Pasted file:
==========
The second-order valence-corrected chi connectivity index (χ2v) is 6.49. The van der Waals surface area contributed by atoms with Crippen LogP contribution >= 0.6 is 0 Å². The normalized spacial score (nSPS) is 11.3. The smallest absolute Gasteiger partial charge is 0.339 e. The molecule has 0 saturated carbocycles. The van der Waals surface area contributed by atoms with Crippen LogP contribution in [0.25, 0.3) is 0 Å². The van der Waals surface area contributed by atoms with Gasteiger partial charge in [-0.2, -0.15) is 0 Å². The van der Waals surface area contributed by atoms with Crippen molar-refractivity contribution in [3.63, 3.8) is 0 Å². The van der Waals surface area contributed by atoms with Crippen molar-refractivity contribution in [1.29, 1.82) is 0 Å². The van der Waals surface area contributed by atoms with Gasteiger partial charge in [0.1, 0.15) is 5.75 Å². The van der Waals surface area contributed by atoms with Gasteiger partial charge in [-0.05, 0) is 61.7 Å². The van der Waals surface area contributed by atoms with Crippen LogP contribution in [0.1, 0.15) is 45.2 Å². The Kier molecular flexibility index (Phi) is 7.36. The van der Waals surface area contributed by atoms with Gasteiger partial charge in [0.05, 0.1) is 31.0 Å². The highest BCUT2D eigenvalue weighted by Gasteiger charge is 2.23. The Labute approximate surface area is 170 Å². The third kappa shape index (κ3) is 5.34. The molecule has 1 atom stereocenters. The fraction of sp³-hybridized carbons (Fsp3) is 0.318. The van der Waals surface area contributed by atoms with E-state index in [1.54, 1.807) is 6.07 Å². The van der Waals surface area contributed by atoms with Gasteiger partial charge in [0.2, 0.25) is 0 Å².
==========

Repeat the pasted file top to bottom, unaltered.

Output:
The second-order valence-corrected chi connectivity index (χ2v) is 6.49. The van der Waals surface area contributed by atoms with Crippen LogP contribution >= 0.6 is 0 Å². The normalized spacial score (nSPS) is 11.3. The smallest absolute Gasteiger partial charge is 0.339 e. The molecule has 0 saturated carbocycles. The van der Waals surface area contributed by atoms with Crippen LogP contribution in [0.25, 0.3) is 0 Å². The van der Waals surface area contributed by atoms with Gasteiger partial charge in [-0.2, -0.15) is 0 Å². The van der Waals surface area contributed by atoms with Crippen molar-refractivity contribution in [3.63, 3.8) is 0 Å². The van der Waals surface area contributed by atoms with Crippen molar-refractivity contribution in [1.29, 1.82) is 0 Å². The van der Waals surface area contributed by atoms with Gasteiger partial charge in [0.1, 0.15) is 5.75 Å². The van der Waals surface area contributed by atoms with Gasteiger partial charge in [-0.05, 0) is 61.7 Å². The van der Waals surface area contributed by atoms with Crippen LogP contribution in [0.1, 0.15) is 45.2 Å². The Kier molecular flexibility index (Phi) is 7.36. The van der Waals surface area contributed by atoms with Gasteiger partial charge in [0.05, 0.1) is 31.0 Å². The highest BCUT2D eigenvalue weighted by Gasteiger charge is 2.23. The Labute approximate surface area is 170 Å². The third kappa shape index (κ3) is 5.34. The molecule has 1 atom stereocenters. The fraction of sp³-hybridized carbons (Fsp3) is 0.318. The van der Waals surface area contributed by atoms with E-state index in [1.54, 1.807) is 6.07 Å². The van der Waals surface area contributed by atoms with Gasteiger partial charge in [0.2, 0.25) is 0 Å².